Massive database reveals priceless information on rebels of the Russian Revolution

In history, the brave people come out to fight the change they fear and hope their secrets that could hurt their families stay just that. The rebels who challenged the changes that came with communism in the USSR are no longer unnamed souls who took their secrets to their graves.

Ten years of work by Vadim Olegovich Rogge has brought about an incredible database of 106,000 men and women who risked a lot in the 20th century.  This database includes many of the people who were considered enemies of the new communist government and even those who escaped the Soviet Union through emigration.

It was quite surprising to find my father, grandfather and a grand uncle in this database when they weren’t even adults during the Russian Revolution. They are considered rebels for immigrating to the USA. It would have been priceless to see their reactions for being included in this database if they were alive.

This amazing database has full names, birth dates, birthplaces, death dates, places of residences, titles within the White Army (the military that served the czar), military experience, and other incredible details, varying for each person.

Naturally, this database is posted in Russian but very easy to use for those unfamiliar with Russian by taking these steps.

  1. Use Google Translate to switch last names from English to Russian.
  2. Scroll down past the text explaining the database and find “Скачать базу данных «Участники Белого движения в России» (в формате PDF):”
  3. Click on the links for the first letter of each surname being researched. Everyone whose last name starts with a particular letter will be included in a large PDF file.
  4. If you are unfamiliar with the Russian alphabet, have the Wikipedia page on the Russian alphabet open in another window. This is extremely helpful in figuring out where a last name such as Smirnov will appear in the PDF file that covers a few hundred pages.
  5. Once the correct surnames are found, copy and paste all the entries into Google Translate. Make sure to enter a space between each entry or the translated text will form into a massive paragraph that is challenging to read.
  6. Make sure to save each letter file to your computer. It is never known how long these types of databases will stay online.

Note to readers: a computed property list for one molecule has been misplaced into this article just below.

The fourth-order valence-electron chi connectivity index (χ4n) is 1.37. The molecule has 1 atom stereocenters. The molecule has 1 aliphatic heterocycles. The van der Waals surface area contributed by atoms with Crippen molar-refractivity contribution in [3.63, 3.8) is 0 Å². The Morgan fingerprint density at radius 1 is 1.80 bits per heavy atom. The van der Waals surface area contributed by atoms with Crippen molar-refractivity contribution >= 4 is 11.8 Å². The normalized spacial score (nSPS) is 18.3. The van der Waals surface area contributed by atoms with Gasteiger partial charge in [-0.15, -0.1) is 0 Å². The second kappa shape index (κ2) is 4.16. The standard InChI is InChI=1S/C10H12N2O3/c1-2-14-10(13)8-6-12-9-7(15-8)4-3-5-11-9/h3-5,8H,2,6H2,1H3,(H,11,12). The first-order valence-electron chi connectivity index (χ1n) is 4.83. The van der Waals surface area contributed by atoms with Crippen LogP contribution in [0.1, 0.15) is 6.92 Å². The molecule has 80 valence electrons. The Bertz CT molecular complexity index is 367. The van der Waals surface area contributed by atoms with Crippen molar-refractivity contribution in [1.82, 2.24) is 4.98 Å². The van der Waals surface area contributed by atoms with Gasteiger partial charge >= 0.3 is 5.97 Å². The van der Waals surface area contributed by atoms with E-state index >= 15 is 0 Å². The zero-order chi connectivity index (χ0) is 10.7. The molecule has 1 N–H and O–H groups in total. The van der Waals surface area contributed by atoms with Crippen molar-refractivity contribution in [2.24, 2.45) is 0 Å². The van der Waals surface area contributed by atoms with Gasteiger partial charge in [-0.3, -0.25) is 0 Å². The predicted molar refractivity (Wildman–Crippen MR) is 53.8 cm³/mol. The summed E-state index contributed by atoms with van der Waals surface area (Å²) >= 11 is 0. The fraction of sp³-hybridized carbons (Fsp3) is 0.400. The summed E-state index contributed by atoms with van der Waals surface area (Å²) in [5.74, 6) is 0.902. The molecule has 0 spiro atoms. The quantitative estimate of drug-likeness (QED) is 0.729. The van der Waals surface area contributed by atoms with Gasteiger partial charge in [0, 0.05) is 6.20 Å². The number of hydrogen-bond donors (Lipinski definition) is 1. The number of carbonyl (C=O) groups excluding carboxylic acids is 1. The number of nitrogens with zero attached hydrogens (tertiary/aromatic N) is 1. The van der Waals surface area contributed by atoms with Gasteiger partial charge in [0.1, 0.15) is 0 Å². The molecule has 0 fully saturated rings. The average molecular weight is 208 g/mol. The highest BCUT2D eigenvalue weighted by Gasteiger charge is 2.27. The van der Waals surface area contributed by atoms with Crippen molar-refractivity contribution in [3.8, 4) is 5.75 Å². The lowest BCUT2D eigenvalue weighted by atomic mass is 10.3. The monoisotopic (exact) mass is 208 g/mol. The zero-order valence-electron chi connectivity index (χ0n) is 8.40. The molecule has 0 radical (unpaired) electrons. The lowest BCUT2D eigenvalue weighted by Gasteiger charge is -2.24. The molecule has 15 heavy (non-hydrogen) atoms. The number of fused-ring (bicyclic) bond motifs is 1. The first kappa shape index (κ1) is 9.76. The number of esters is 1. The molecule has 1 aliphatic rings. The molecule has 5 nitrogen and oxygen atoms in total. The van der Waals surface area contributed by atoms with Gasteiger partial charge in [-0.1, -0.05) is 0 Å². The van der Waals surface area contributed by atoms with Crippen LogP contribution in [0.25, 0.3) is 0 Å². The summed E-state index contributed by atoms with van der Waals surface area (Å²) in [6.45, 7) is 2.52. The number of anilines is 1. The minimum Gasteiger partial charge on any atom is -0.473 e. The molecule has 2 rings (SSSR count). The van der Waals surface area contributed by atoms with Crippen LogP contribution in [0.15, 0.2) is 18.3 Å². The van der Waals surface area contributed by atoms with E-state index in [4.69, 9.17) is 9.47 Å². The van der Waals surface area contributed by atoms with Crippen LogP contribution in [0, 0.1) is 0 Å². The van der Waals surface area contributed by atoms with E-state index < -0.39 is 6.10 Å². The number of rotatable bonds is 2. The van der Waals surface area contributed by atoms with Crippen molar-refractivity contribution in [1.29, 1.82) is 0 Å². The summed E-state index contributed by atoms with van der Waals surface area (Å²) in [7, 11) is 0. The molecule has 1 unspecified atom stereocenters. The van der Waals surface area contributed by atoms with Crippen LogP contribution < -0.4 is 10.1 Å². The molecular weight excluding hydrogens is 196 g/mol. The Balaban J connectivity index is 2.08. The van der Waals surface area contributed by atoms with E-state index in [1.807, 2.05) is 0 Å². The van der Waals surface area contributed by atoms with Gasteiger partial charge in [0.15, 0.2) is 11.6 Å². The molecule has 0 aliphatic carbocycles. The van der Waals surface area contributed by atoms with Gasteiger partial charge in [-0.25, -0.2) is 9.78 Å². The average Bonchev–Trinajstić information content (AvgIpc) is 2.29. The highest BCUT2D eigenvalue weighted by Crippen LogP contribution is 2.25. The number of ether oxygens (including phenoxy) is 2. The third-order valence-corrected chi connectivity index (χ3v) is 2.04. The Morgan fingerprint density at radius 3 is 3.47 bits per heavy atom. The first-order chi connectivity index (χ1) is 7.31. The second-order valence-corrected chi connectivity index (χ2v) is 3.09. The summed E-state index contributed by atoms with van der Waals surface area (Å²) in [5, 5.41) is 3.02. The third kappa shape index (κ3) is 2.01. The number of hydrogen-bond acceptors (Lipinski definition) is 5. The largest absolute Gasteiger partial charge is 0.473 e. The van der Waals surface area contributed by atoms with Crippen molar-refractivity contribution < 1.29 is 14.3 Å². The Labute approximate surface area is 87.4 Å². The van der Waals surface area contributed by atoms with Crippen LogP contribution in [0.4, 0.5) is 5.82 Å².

Once you have collected information on your family, don’t be shy and try searching Russian search engine Yandex with keywords on your family from the database. One detail could lead to a domino effect of finding even more information.

For more databases, go to the Free Databases page.

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9 thoughts on “Massive database reveals priceless information on rebels of the Russian Revolution

  1. Carlie

    Oh, this is absolutely wonderful! Thank you for including the steps on how to search for your family. The problem I am having is that google translate will not translate my name! It just leaves it with the same spelling/language. The name is Stegenwaldner… not sure why it is not translating it. I’m just wondering if you could recommend another translator I might have better luck with? Thank you.

  2. I tried translating my surname but as it is also a word I can’t get an accurate translation. I’m not sure if my parents still have my great-grandfather’s old passport to check the Russian spelling of our name. Does anyone have any suggestions?

      1. P Malo

        The name I found is DANAJ…and in the Steve Morse translating page saw the version Денеж. 😄

  3. Jacques Le Goff

    Hello Vera,

    The database is not the product of Vadim Olegovich Rogge but of Sergei Vladimirovich Volkov (http://swolkov.org/).

    Volkov only acknowledges Rogge for managing the site.

    Best regards,

    Jacques

    1. Hello Jacques, On each letter page for surnames Volkov gives this credit: “Compiling, layout, PDF version and Internet version: Rogge V.O.” That is why I am giving Rogge credit for the database. Vera

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